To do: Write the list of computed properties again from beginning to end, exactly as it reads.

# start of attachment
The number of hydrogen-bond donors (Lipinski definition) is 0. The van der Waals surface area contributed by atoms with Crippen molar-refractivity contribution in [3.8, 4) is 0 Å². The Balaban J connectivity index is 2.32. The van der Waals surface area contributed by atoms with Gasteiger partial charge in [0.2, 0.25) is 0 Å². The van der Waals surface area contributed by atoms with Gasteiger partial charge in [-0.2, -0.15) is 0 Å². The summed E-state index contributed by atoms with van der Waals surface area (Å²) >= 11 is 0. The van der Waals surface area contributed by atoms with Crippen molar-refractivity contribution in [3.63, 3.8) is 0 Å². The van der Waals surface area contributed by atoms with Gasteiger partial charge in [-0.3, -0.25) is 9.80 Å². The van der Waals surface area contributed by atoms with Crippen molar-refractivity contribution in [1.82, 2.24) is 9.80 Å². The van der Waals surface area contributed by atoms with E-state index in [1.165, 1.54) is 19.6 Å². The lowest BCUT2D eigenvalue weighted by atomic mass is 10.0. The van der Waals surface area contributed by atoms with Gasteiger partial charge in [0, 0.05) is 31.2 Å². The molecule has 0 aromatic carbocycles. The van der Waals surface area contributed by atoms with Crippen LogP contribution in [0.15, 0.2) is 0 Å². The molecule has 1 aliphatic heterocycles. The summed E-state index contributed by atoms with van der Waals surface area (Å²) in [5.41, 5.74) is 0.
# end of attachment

The number of hydrogen-bond donors (Lipinski definition) is 0. The van der Waals surface area contributed by atoms with Crippen molar-refractivity contribution in [3.8, 4) is 0 Å². The Balaban J connectivity index is 2.32. The van der Waals surface area contributed by atoms with Gasteiger partial charge in [0.2, 0.25) is 0 Å². The van der Waals surface area contributed by atoms with Gasteiger partial charge in [-0.2, -0.15) is 0 Å². The summed E-state index contributed by atoms with van der Waals surface area (Å²) >= 11 is 0. The van der Waals surface area contributed by atoms with Crippen molar-refractivity contribution in [3.63, 3.8) is 0 Å². The van der Waals surface area contributed by atoms with Gasteiger partial charge in [-0.3, -0.25) is 9.80 Å². The van der Waals surface area contributed by atoms with Crippen molar-refractivity contribution in [1.82, 2.24) is 9.80 Å². The van der Waals surface area contributed by atoms with E-state index in [1.165, 1.54) is 19.6 Å². The lowest BCUT2D eigenvalue weighted by atomic mass is 10.0. The van der Waals surface area contributed by atoms with Gasteiger partial charge in [0, 0.05) is 31.2 Å². The molecule has 0 aromatic carbocycles. The van der Waals surface area contributed by atoms with Crippen LogP contribution in [0.15, 0.2) is 0 Å². The molecule has 1 aliphatic heterocycles. The summed E-state index contributed by atoms with van der Waals surface area (Å²) in [5.41, 5.74) is 0.